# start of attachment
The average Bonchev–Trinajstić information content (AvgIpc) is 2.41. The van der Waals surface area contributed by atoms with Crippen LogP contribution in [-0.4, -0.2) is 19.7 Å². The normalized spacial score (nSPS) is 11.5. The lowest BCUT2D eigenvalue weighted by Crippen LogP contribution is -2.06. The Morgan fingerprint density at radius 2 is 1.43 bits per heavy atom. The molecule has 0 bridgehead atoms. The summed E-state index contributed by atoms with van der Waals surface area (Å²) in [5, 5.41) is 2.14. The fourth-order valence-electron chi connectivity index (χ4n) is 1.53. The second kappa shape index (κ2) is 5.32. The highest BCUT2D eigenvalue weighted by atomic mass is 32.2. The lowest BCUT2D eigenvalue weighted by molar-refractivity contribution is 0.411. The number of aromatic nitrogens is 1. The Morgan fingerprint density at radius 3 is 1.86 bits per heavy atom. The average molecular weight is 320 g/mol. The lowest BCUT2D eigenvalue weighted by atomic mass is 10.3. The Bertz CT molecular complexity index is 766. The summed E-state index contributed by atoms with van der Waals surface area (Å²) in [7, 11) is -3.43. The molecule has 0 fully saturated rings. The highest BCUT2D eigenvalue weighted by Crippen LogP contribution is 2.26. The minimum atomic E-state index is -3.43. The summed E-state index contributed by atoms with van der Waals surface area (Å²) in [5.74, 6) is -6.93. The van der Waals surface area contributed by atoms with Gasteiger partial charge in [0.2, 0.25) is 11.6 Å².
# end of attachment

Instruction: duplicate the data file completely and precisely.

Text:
The average Bonchev–Trinajstić information content (AvgIpc) is 2.41. The van der Waals surface area contributed by atoms with Crippen LogP contribution in [-0.4, -0.2) is 19.7 Å². The normalized spacial score (nSPS) is 11.5. The lowest BCUT2D eigenvalue weighted by Crippen LogP contribution is -2.06. The Morgan fingerprint density at radius 2 is 1.43 bits per heavy atom. The molecule has 0 bridgehead atoms. The summed E-state index contributed by atoms with van der Waals surface area (Å²) in [5, 5.41) is 2.14. The fourth-order valence-electron chi connectivity index (χ4n) is 1.53. The second kappa shape index (κ2) is 5.32. The highest BCUT2D eigenvalue weighted by atomic mass is 32.2. The lowest BCUT2D eigenvalue weighted by molar-refractivity contribution is 0.411. The number of aromatic nitrogens is 1. The Morgan fingerprint density at radius 3 is 1.86 bits per heavy atom. The average molecular weight is 320 g/mol. The lowest BCUT2D eigenvalue weighted by atomic mass is 10.3. The Bertz CT molecular complexity index is 766. The summed E-state index contributed by atoms with van der Waals surface area (Å²) in [7, 11) is -3.43. The molecule has 0 fully saturated rings. The highest BCUT2D eigenvalue weighted by Crippen LogP contribution is 2.26. The minimum atomic E-state index is -3.43. The summed E-state index contributed by atoms with van der Waals surface area (Å²) in [5.74, 6) is -6.93. The van der Waals surface area contributed by atoms with Gasteiger partial charge in [0.2, 0.25) is 11.6 Å².